Charles Xavier has not had very many proud moments as of late, but the beginning of this issue features arguably the most badass Xavier moment in at least the last decade.
The issue starts with Charles invading the dream of Acolyte Amelia Voght, who wakes up to find that her teammates have all met him in their dreams. Xavier shows up at the Acolytes’ doorstep and coasts through its defenses, opening their doors at will, disabling the defense systems, and taking control of the Acolytes’ bodies. When he reaches Exodus, their leader, he reveals that the reason for his invasion is not a violent one but rather an attempt to convince them to end their conflict with other mutants.
Xavier’s argument is that, with the mutant population so dwinded, the old mutant vs. mutant conflicts are no longer valid and that, if they are to survive as a race, they must cease all aggression at once. In his long appeal to Exodus, he mentions that there will come a time when they will have to defend themselves against non-mutants and that they will need all the allies they can get. This is quite a pessimistic message considering that he has always preached hope of cohabitation with the rest of humanity. It further shows just how bleak things have gotten for mutantkind as a whole.
With the exception of the first few pages, this issue is very short on action and heavy with dialogue. The artist does a nice job of keeping things interesting during Charles and Exodus’ discussion by showing us scenes of several mutant conflicts, many of which involved the X-Men in their various incarnations. The end of the book features a surprise guest star (who has appeared in pretty much every other Marvel book lately) which should make things interesting for Xavier and the Acolytes.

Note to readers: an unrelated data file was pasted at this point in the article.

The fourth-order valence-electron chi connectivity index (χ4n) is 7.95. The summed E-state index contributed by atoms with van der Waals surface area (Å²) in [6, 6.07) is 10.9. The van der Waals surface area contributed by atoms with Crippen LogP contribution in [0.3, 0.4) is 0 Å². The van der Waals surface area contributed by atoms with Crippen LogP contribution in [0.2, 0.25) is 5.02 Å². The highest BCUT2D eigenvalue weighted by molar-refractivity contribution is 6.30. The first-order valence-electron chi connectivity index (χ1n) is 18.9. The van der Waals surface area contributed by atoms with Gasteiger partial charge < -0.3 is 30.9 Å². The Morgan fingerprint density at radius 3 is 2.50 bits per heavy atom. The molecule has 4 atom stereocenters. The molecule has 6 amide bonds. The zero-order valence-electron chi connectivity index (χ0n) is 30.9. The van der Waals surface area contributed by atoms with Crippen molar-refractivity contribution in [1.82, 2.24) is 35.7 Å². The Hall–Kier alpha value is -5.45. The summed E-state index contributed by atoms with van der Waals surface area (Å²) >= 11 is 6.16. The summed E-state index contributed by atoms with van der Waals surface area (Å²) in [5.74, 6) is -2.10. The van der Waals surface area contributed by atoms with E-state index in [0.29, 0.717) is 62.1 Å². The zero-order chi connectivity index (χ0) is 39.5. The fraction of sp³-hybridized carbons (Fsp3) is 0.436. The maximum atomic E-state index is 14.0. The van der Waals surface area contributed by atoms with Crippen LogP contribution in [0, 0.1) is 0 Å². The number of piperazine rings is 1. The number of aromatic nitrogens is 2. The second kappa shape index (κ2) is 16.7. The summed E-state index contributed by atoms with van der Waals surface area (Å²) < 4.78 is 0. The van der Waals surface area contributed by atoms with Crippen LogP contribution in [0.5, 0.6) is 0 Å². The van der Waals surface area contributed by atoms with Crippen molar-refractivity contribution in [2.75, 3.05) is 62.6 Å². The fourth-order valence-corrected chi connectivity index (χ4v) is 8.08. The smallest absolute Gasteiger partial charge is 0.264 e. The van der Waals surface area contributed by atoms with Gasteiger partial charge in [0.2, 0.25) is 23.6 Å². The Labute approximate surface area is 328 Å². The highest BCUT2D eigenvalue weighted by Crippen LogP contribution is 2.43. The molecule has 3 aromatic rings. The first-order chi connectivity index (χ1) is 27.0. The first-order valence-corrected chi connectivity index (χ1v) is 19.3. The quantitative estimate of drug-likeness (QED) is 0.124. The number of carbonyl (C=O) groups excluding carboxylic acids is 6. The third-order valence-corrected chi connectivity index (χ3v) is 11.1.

Mike Carey does a pretty good job holding the reader’s attention during what is essentially a psychic Powerpoint presentation by Xavier in his proposition of peace. The art by Phil Briones is slightly reminiscent of early Andy Kubert, despite a few inconsistencies in some of the splash pages. All in all, this was an interesting issue, and a welcome change after the travesty that was last week’s Uncanny X-Men # 511. Carey seems to be hinting at some big things to come for the X-Men’s founder and , hopefully, the X-Men books as a whole.
Rating – 3 1/2 out of 5 peace signs